• Reducing their duties until they are able to return to their usual role; and
  • Providing alternative equipment or technology to assist an Employee in working with their condition.

If the Employer feels that they cannot accommodate any of the adjustments needed to help the Employee to continue to work, that Employee must be treated as not fit for work.

Keeping In Touch With Employees On Sick Leave

Employers have a statutory duty to ensure the health, safety and welfare of their Employees, including when they are absent from work through sickness. Even more so, in the case of long-term sickness absence, Employers must take steps to check on the wellbeing of sick Employees; to figure out how to support their recovery and eventual return to work; and to ensure that the business continues to run optimally, in the face of their absence.

Necessary and acceptable reasons for getting in touch with a sick Employee include:

  • Checking on their health and welfare;
  • Determining how long they will be off work, for the purposes of planning cover;
  • Discussing any matters relating to their sickness absence, such as Statutory Sick Pay;
  • Updating them on any changes happening at work in their absence (unless they are off sick due to stress, anxiety etc. see below) ; and
  • Discussing any adjustments that need to be made to support the Employee’s return to work.

Contacting an Employee on sick leave does require particular care, though. There is a balance that needs to be struck between keeping reasonable contact to check on an Employee’s health and welfare and discuss any absence-related operational matters, and contact that may be considered intrusive or excessive by the Employee, potentially further impacting their recovery, especially if the sickness is a result of stress and/or anxiety.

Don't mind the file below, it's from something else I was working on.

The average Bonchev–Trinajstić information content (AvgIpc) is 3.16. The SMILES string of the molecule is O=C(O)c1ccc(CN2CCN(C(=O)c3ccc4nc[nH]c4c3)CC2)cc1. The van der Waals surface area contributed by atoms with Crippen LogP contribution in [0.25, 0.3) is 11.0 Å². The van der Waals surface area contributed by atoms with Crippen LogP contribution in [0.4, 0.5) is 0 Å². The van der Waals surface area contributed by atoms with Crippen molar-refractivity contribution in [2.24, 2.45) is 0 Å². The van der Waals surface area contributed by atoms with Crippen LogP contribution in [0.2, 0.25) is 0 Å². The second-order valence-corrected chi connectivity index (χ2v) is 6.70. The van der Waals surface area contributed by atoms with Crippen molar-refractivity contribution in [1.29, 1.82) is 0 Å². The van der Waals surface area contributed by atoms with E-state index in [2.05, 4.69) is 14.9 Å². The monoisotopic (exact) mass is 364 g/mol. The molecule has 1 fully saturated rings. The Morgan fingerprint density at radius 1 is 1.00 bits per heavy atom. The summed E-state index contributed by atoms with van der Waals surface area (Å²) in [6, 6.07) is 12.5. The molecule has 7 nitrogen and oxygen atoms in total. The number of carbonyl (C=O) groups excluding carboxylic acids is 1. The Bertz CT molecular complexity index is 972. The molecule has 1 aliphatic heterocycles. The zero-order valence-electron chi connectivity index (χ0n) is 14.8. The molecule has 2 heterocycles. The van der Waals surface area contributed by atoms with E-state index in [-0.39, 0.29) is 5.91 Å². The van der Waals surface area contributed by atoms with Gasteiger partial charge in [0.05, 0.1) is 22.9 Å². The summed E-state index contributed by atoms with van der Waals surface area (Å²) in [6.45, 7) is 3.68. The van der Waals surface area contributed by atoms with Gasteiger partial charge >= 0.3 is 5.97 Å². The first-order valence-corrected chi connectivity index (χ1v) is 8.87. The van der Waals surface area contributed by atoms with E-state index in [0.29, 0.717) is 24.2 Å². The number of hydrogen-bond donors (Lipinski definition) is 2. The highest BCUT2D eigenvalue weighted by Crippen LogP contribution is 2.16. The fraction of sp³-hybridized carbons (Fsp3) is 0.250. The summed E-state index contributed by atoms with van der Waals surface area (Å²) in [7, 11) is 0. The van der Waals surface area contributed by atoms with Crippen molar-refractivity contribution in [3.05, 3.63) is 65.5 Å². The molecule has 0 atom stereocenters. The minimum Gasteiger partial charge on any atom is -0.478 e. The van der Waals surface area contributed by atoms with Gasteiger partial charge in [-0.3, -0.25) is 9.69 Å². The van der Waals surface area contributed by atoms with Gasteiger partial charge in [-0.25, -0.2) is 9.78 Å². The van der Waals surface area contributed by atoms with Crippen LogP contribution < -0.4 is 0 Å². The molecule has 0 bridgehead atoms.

While it is important to maintain the Employer-Employee relationship by supporting the Employee during what may be a difficult time, it does not give the Employer licence to repeatedly or excessively contact Employees while they are on sick leave.


Sickness absence has a significant impact on any business, large or small.  However, when it comes to the updated guidance on Fit Notes, small businesses may find that they have an advantage over larger organisations.  They are more likely to have a good personal knowledge of each of their Employees, including their work styles, personalities and commitments outside of work, and therefore, in following the guidance, be better able to deliver greater compassion, while also getting the very best levels of collaboration from their sick Employees, wherever practicable, reasonable and possible.

Could this be one of the trickiest areas of Employment Law to manage?  Possibly. That’s why we are always here to help. Please do not hesitate to contact us if you need any further advice on this topic.